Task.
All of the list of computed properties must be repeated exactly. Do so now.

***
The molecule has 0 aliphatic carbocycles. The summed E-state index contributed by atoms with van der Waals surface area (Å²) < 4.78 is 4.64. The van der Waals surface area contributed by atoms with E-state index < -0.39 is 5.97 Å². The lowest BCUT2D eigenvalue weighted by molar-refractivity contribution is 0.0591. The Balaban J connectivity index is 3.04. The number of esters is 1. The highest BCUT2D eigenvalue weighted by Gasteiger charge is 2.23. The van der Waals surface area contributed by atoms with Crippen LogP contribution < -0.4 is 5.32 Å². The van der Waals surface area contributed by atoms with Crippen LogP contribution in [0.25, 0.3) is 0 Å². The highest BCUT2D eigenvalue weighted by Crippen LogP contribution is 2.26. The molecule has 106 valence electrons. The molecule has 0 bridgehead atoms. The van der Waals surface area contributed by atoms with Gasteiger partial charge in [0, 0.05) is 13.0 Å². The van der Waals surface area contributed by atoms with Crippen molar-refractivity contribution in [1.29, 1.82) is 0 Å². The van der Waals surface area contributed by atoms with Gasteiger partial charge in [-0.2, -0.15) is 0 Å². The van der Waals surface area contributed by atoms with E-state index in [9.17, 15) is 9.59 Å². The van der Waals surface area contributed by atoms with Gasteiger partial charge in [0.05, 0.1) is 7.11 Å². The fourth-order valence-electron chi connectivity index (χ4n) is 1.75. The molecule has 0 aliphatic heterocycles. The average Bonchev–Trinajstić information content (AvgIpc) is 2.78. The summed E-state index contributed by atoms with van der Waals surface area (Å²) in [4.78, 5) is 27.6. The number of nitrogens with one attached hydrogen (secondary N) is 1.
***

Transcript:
The molecule has 0 aliphatic carbocycles. The summed E-state index contributed by atoms with van der Waals surface area (Å²) < 4.78 is 4.64. The van der Waals surface area contributed by atoms with E-state index < -0.39 is 5.97 Å². The lowest BCUT2D eigenvalue weighted by molar-refractivity contribution is 0.0591. The Balaban J connectivity index is 3.04. The number of esters is 1. The highest BCUT2D eigenvalue weighted by Gasteiger charge is 2.23. The van der Waals surface area contributed by atoms with Crippen LogP contribution < -0.4 is 5.32 Å². The van der Waals surface area contributed by atoms with Crippen LogP contribution in [0.25, 0.3) is 0 Å². The highest BCUT2D eigenvalue weighted by Crippen LogP contribution is 2.26. The molecule has 106 valence electrons. The molecule has 0 bridgehead atoms. The van der Waals surface area contributed by atoms with Gasteiger partial charge in [0, 0.05) is 13.0 Å². The van der Waals surface area contributed by atoms with Crippen molar-refractivity contribution in [1.29, 1.82) is 0 Å². The van der Waals surface area contributed by atoms with Gasteiger partial charge in [-0.2, -0.15) is 0 Å². The van der Waals surface area contributed by atoms with E-state index in [9.17, 15) is 9.59 Å². The van der Waals surface area contributed by atoms with Gasteiger partial charge in [0.05, 0.1) is 7.11 Å². The fourth-order valence-electron chi connectivity index (χ4n) is 1.75. The molecule has 0 aliphatic heterocycles. The average Bonchev–Trinajstić information content (AvgIpc) is 2.78. The summed E-state index contributed by atoms with van der Waals surface area (Å²) in [4.78, 5) is 27.6. The number of nitrogens with one attached hydrogen (secondary N) is 1.